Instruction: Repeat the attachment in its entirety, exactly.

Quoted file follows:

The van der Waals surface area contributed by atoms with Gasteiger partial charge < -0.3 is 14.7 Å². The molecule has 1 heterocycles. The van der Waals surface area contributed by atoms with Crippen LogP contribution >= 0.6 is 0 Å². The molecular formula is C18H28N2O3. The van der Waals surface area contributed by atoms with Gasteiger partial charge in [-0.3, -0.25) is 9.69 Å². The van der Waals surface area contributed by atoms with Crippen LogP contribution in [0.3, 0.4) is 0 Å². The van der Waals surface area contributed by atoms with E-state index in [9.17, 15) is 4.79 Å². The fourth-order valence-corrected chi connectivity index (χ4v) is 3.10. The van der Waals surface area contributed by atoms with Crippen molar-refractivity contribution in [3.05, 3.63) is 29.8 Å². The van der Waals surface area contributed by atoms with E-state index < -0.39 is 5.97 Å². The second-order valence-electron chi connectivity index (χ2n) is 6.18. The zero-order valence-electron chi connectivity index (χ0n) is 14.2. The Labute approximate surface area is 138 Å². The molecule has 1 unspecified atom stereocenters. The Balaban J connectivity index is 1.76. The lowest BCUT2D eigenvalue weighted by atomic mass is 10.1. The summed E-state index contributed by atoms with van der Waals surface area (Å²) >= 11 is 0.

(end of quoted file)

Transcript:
The van der Waals surface area contributed by atoms with Gasteiger partial charge < -0.3 is 14.7 Å². The molecule has 1 heterocycles. The van der Waals surface area contributed by atoms with Crippen LogP contribution >= 0.6 is 0 Å². The molecular formula is C18H28N2O3. The van der Waals surface area contributed by atoms with Gasteiger partial charge in [-0.3, -0.25) is 9.69 Å². The van der Waals surface area contributed by atoms with Crippen LogP contribution in [0.3, 0.4) is 0 Å². The van der Waals surface area contributed by atoms with E-state index in [9.17, 15) is 4.79 Å². The fourth-order valence-corrected chi connectivity index (χ4v) is 3.10. The van der Waals surface area contributed by atoms with Crippen molar-refractivity contribution in [3.05, 3.63) is 29.8 Å². The van der Waals surface area contributed by atoms with E-state index < -0.39 is 5.97 Å². The second-order valence-electron chi connectivity index (χ2n) is 6.18. The zero-order valence-electron chi connectivity index (χ0n) is 14.2. The Labute approximate surface area is 138 Å². The molecule has 1 unspecified atom stereocenters. The Balaban J connectivity index is 1.76. The lowest BCUT2D eigenvalue weighted by atomic mass is 10.1. The summed E-state index contributed by atoms with van der Waals surface area (Å²) >= 11 is 0.